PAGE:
Grab yours quick before we run out (just 83 units left)

Create: 2020-09-19
Update: 2020-09-19
Score: 0
Safe: Yes

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Ever since picking this up...

I spend way more time shootin' at the range and on my back forty.

Don't matter if it's daytime, nighttime, inside or outside I can pick off targets with this baby:

Awesome thing is... I'm nearsighted, can't aim for crap, yet I can still nail my gong hundreds of yards out.

You can see your targets with a red laser and man, you just can't miss using this thing!

My dad can whip out his "Dirty Harry" revolver and pop bullseyes at long range like no one's business...

So here's the deal:

My buddy got his hands on about 50 of these things...

and you can get them for a crazy discount...

Well, while we have 'em.

So go here if you want to start hitting targets:

Laser Sight Blowout!

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Or Write To: 2344 Rainbow Drive North Canton, OH 44720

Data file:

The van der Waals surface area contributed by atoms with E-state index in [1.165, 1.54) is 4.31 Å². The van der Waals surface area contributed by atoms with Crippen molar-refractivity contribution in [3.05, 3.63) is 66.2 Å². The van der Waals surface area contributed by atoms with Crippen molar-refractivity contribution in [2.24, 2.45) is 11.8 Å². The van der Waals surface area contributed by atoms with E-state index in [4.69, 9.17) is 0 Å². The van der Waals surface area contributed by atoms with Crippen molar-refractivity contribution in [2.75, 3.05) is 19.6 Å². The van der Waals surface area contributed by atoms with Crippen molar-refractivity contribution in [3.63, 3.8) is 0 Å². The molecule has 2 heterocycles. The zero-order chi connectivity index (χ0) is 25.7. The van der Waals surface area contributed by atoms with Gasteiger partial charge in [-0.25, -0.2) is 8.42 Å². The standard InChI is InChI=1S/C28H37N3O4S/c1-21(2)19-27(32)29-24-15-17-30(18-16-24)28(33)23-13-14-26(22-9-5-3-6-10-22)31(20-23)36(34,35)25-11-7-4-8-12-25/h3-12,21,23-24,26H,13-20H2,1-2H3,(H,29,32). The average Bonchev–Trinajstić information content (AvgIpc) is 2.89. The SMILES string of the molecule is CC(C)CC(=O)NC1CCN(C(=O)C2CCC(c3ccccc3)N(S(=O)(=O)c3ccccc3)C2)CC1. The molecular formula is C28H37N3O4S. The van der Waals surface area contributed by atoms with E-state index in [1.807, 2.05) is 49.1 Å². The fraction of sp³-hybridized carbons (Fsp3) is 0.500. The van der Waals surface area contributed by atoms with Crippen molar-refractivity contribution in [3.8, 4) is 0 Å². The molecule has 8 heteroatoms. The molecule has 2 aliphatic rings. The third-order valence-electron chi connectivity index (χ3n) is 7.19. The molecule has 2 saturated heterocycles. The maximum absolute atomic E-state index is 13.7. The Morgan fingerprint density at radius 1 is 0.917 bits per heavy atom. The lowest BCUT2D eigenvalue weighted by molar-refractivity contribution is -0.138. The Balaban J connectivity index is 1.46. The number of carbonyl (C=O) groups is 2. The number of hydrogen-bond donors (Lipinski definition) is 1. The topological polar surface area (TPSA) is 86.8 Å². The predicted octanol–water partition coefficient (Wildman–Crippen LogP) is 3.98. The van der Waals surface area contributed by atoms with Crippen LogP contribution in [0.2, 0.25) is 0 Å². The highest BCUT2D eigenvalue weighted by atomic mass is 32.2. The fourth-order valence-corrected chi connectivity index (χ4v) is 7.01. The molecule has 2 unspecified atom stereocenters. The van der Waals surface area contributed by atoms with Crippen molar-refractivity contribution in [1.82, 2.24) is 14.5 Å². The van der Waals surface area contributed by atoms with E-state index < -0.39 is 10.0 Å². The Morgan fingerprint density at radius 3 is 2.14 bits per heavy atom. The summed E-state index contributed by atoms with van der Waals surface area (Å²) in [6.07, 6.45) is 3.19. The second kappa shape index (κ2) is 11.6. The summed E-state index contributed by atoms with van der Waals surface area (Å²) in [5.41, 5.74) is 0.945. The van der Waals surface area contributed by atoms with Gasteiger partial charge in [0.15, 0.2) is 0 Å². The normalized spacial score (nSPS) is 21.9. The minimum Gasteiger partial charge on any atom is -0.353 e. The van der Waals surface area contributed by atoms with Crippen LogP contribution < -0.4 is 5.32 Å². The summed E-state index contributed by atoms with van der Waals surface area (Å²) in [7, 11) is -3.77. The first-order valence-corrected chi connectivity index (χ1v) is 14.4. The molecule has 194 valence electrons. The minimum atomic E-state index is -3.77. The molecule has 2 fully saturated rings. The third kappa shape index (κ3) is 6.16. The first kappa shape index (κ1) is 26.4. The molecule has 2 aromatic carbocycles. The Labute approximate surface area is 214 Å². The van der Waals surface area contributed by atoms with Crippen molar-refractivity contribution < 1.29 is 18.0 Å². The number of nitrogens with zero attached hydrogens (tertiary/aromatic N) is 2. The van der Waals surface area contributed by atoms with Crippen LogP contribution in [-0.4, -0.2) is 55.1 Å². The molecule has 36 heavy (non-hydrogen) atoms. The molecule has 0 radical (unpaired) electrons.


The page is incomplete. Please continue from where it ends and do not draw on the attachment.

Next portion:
den sought a scholarship to enable his studies. He was able to secure one to the University of Michigan, but it was good for only one year. Seeing the U.S. service academies as his road to an education, Worden took an entrance examination, and was offered appointments both to the United States Military Academy at West Point, New York, and to the United States Naval Academy at Annapolis, Maryland. He selected West Point, and began his studies there in July 1951.[7] Worden later stated, "There was no way I was going to live the rest of my life on a farm. That kind of got me started down the path that led to NASA."[8] Worden came to like the demanding life at West Point, especially once he passed the initial stages of his military education and was given greater responsibility within the Corps of Cadets. In addition to his studies, he participated in cross country running, gymnastics and cheerleading.[9] He received a Bachelor of Science degree in military science from West Point in 1955,[1] finishing 47th out of 470 in his class.[10] Military service Worden's graduating class at the Aerospace Research Pilot School, 1965. Worden is standing furthest right. At the time Worden graduated from West Point, he had no piloting experience.[11] The United States Air Force Academy was not yet graduating cadets, and would not until 1959. Graduates of West Point and Annapolis were permitted to choose to be commissioned in the Air Force,[12] and some of Worden's instructors urged this course upon him. He chose the Air Force, thinking promotion would be faster, something he subsequently learned was not the case.[13] Worden received primary flight training at Moore Air Force Base, Texas, where he learned to fly on Beechcraft T-34 trainer aircraft, coming to love piloting.[1][14] He advanced for training at Laredo Air Force Base, Texas on Lockheed T-33 jet trainers, and after eight months went on to Tyndall Air Force Base, Florida, for Air Defense Command training, flying F-86D Sabres.[1][15] His first post-training assignment was with the 95th Fighter Interceptor Squadron at Andrews Air Force Base, near Washington, D.C., where he flew F-86Ds, and later, F-102 Delta Daggers.[16] In addition to serving as a pilot there from March 1957 until May 1961, he was his squadron's armament officer.[1] Seeking both to advance his career and to benefit the Air Force, Worden in 1961 asked to be sent to study aerospace engineering at the University of Michigan.[17] He earned Master of Science degrees in aerospace engine

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